The first US Open without fans—and former champions Rafael Nadal, Roger Federer and Juan Martin del Potro—presents major opportunity for a maiden Grand Slam champion says Daniil Medvedev.
A year ago, Medvedev pushed Nadal to five sets in a pulsating four hour, 49-minute US Open for the ages.
In the absence of defending champion Nadal, defending Western & Southern Open champion Medvedev believes we may see a first-time Grand Slam champion in New York.
“Of course there can be opportunities,” Medvedev told L’Equipe’s Franck Ramella in an interview. “There’s a chance of a new Grand Slam winner. There are only three left in the table, with Djokovic, Murray and Cilic…
“But I’m going to take it game by game, I can’t imagine lifting the trophy yet. I don’t know what to expect. It’s never happened that more than 100 players haven’t played a single competitive match for five months! There will surely be incredible results…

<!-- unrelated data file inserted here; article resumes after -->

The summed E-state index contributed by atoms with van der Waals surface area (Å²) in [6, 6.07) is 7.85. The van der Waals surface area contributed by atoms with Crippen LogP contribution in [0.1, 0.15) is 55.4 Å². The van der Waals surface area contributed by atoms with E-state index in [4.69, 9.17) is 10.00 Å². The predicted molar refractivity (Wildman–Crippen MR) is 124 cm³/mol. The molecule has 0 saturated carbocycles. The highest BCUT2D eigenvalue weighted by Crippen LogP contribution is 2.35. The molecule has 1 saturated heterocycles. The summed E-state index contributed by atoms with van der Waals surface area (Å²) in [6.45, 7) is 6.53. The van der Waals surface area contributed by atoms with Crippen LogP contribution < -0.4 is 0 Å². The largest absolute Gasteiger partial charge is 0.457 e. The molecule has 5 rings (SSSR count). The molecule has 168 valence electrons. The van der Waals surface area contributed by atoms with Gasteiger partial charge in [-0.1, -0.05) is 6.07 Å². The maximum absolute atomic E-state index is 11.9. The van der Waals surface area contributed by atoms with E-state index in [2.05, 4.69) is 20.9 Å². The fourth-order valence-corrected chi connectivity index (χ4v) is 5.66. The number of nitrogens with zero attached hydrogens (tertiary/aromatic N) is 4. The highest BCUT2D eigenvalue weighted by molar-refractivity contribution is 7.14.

“As for Novak (Djokovic), he is a great champion. There’s been a lot of things that may have bothered him lately. But when he’s on the court, it’s a different story. Many of us think that negative things make him stronger.”
The Big 3 of Djokovic, Nadal and Federer have combined to capture 13 consecutive Grand Slam crowns.
World No. 1 Djokovic, who won his eighth Australian Open title in February, is a strong favorite to win the US Open.
In his maiden major final in New York last September, Medvedev played with toughness, tenacity and intelligence roaring back from two sets down and earning three break points in Nadal’s first service game of the final set before bowing in five sets.
In the end, Medvedev, who was a first-week villain for fingering the crowd after his win over Feliciano Lopez, emerged as a fan favorite. Medvedev turned jeers to cheers: his courage staring down one of tennis’ greatest fighters prompted the 23,000 fans in attendance saluting the Russian with a sustained roar for his sheer defiance and guts.
The fifth-ranked Russian told L’Equipe it will be strange playing on the game’s biggest Grand Slam stage without fans, but is ready for action.
“It’s going to be sad without the crowd,” Medvedev said. “Given what happened, I was hoping they would be for me… But in junior, futures or even Challenger, I’ve played in empty stadiums before. It’s going to be weird, though.
“A Grand Slam semi-final behind closed doors… But hey, we know why we’re playing.”
Photo credit: Christopher Levy